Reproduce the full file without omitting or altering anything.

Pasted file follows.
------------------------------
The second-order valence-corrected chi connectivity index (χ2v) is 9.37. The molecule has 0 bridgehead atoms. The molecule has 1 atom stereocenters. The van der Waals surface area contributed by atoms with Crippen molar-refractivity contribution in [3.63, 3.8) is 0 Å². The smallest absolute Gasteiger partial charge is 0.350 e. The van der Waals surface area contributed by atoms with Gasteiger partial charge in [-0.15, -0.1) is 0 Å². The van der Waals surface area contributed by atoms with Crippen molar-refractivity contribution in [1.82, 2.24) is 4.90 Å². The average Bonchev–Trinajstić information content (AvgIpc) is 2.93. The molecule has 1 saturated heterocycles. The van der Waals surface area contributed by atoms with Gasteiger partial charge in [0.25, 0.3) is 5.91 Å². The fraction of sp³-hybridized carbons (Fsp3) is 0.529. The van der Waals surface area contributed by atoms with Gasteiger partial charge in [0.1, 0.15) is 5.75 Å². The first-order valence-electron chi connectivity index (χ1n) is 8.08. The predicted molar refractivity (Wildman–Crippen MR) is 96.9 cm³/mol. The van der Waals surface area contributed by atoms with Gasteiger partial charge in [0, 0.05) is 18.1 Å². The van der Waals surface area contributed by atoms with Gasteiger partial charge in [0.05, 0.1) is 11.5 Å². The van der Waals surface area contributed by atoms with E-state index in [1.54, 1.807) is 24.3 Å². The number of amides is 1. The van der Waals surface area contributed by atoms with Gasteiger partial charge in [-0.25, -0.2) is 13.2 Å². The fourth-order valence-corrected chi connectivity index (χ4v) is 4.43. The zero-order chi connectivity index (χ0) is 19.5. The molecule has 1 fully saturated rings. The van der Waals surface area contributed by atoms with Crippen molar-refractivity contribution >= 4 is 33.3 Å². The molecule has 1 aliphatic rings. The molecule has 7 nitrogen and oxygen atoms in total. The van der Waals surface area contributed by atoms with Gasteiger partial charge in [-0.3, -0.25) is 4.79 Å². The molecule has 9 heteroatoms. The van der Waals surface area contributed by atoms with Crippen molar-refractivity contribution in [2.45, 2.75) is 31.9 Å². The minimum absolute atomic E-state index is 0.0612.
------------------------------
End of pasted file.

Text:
The second-order valence-corrected chi connectivity index (χ2v) is 9.37. The molecule has 0 bridgehead atoms. The molecule has 1 atom stereocenters. The van der Waals surface area contributed by atoms with Crippen molar-refractivity contribution in [3.63, 3.8) is 0 Å². The smallest absolute Gasteiger partial charge is 0.350 e. The van der Waals surface area contributed by atoms with Gasteiger partial charge in [-0.15, -0.1) is 0 Å². The van der Waals surface area contributed by atoms with Crippen molar-refractivity contribution in [1.82, 2.24) is 4.90 Å². The average Bonchev–Trinajstić information content (AvgIpc) is 2.93. The molecule has 1 saturated heterocycles. The van der Waals surface area contributed by atoms with Gasteiger partial charge in [0.25, 0.3) is 5.91 Å². The fraction of sp³-hybridized carbons (Fsp3) is 0.529. The van der Waals surface area contributed by atoms with Gasteiger partial charge in [0.1, 0.15) is 5.75 Å². The first-order valence-electron chi connectivity index (χ1n) is 8.08. The predicted molar refractivity (Wildman–Crippen MR) is 96.9 cm³/mol. The van der Waals surface area contributed by atoms with Gasteiger partial charge in [0, 0.05) is 18.1 Å². The van der Waals surface area contributed by atoms with Gasteiger partial charge in [0.05, 0.1) is 11.5 Å². The van der Waals surface area contributed by atoms with E-state index in [1.54, 1.807) is 24.3 Å². The number of amides is 1. The van der Waals surface area contributed by atoms with Gasteiger partial charge in [-0.25, -0.2) is 13.2 Å². The fourth-order valence-corrected chi connectivity index (χ4v) is 4.43. The zero-order chi connectivity index (χ0) is 19.5. The molecule has 1 fully saturated rings. The van der Waals surface area contributed by atoms with Crippen molar-refractivity contribution >= 4 is 33.3 Å². The molecule has 1 aliphatic rings. The molecule has 7 nitrogen and oxygen atoms in total. The van der Waals surface area contributed by atoms with Gasteiger partial charge in [-0.3, -0.25) is 4.79 Å². The molecule has 9 heteroatoms. The van der Waals surface area contributed by atoms with Crippen molar-refractivity contribution in [2.45, 2.75) is 31.9 Å². The minimum absolute atomic E-state index is 0.0612.